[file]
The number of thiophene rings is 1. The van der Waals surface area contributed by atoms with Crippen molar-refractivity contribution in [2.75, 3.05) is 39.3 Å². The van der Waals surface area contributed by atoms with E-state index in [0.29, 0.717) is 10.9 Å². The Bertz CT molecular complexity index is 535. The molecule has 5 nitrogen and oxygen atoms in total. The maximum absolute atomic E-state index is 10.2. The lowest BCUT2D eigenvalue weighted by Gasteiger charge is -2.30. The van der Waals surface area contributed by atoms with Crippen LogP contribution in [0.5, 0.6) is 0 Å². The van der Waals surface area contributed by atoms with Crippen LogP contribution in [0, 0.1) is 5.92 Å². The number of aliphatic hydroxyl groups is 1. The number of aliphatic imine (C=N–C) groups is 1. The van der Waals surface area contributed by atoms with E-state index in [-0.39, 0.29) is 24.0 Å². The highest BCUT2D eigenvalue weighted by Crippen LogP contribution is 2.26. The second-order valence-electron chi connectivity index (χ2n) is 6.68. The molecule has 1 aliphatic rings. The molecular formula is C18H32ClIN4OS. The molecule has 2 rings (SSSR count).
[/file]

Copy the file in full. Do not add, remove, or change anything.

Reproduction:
The number of thiophene rings is 1. The van der Waals surface area contributed by atoms with Crippen molar-refractivity contribution in [2.75, 3.05) is 39.3 Å². The van der Waals surface area contributed by atoms with E-state index in [0.29, 0.717) is 10.9 Å². The Bertz CT molecular complexity index is 535. The molecule has 5 nitrogen and oxygen atoms in total. The maximum absolute atomic E-state index is 10.2. The lowest BCUT2D eigenvalue weighted by Gasteiger charge is -2.30. The van der Waals surface area contributed by atoms with Crippen LogP contribution in [0.5, 0.6) is 0 Å². The van der Waals surface area contributed by atoms with Crippen LogP contribution in [0, 0.1) is 5.92 Å². The number of aliphatic hydroxyl groups is 1. The number of aliphatic imine (C=N–C) groups is 1. The van der Waals surface area contributed by atoms with E-state index in [-0.39, 0.29) is 24.0 Å². The highest BCUT2D eigenvalue weighted by Crippen LogP contribution is 2.26. The second-order valence-electron chi connectivity index (χ2n) is 6.68. The molecule has 1 aliphatic rings. The molecular formula is C18H32ClIN4OS. The molecule has 2 rings (SSSR count).